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Arts in Review

Swear they are (good at this)



Diet Cig’s music hits the nail on the head when it comes to mixing happy-go-lucky pop-punk (which is more pop than punk), and the duo’s latest record boxes up their energetic romps in a cohesive (if overlong) record.

However, if there’s one criticism the duo can’t escape it’s that of being overly similar in their music. Perhaps it’s that they’ve hit the aesthetic they were aiming for too bluntly, but despite the bittersweet vocals of singer Alex Luciano and drummer Noah Bowman’s crash-heavy drumming, it’s hard to escape the fact that most of Diet Cig’s material blends into itself, so that most of Swear I’m Good At This’ tracks seem, if not unfinished, then at least unfulfilled.

That said, there are some great little tracks on this record. “Tummy Ache” blends simple and to-the-point lyricism with straightforward riffs which are unabashedly infectious. Luciano’s vocal delivery only adds to the track’s melodic strength. And although it’s much less barbed than many of its more earnestly punk counterparts, there’s an abundance of charisma that permeates tracks like “Barf Day” and “Sixteen.” And despite their looking-over-my-shoulder-at-my-youth stance, the tracks manage to stay away from cynicism fairly easily and lean over into the traditional narrative territory of the acoustic singer-songwriter genre.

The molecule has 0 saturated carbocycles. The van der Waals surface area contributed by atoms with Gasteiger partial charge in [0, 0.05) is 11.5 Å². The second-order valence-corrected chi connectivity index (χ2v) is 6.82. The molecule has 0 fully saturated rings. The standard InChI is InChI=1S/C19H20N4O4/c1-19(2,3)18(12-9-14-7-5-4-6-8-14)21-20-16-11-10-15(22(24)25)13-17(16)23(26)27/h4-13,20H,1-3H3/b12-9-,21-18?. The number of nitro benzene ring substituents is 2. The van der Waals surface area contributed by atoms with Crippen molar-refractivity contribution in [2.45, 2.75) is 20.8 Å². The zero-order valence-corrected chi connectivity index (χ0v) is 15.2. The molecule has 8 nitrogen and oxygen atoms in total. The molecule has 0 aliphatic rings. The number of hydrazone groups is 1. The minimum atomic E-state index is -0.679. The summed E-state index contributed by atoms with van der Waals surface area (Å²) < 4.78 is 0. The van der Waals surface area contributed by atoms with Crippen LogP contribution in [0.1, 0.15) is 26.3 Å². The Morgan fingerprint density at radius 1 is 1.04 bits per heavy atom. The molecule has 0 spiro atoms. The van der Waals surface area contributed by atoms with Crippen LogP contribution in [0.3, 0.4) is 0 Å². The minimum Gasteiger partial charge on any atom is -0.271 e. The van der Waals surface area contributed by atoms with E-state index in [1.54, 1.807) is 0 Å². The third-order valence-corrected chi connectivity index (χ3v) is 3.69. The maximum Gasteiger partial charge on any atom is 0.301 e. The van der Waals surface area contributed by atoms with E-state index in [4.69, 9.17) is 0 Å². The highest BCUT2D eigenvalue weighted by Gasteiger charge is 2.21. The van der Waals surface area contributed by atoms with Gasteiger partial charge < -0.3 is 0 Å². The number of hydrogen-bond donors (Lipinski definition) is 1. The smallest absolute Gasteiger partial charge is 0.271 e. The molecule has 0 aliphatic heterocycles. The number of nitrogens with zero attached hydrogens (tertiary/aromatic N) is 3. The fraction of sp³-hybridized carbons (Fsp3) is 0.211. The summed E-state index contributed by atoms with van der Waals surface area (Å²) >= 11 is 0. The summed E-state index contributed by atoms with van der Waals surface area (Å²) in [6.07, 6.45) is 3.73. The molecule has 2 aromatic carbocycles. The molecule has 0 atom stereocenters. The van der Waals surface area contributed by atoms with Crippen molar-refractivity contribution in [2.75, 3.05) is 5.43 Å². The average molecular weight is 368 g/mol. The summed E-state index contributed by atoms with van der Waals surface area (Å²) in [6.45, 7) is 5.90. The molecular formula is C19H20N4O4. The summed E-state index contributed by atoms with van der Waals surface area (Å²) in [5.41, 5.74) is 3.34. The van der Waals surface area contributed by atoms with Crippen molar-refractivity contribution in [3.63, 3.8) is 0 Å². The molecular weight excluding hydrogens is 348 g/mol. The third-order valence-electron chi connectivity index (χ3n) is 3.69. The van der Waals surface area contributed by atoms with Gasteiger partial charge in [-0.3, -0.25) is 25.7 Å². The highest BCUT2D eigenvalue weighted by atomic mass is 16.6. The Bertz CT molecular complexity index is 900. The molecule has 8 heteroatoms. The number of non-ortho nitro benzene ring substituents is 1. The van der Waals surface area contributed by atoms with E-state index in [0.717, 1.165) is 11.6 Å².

The best track on the record, or perhaps simply the most charismatic, is undoubtedly “Maid of the Mist.” Mostly because it follows one main melodic line which weaves itself with varying severity throughout the two-minute track. If there’s one song that’s a great representation of the rest of the content on the record, in its easy-listening, danceable yet still introspective and instrumentally-tense delivery, it’s “Maid of the Mist.” Along with “Apricots,” which throws all the record’s anxiety away in favour of a more tame delivery that’s just as sweet as everything else on Swear I’m Good at This.

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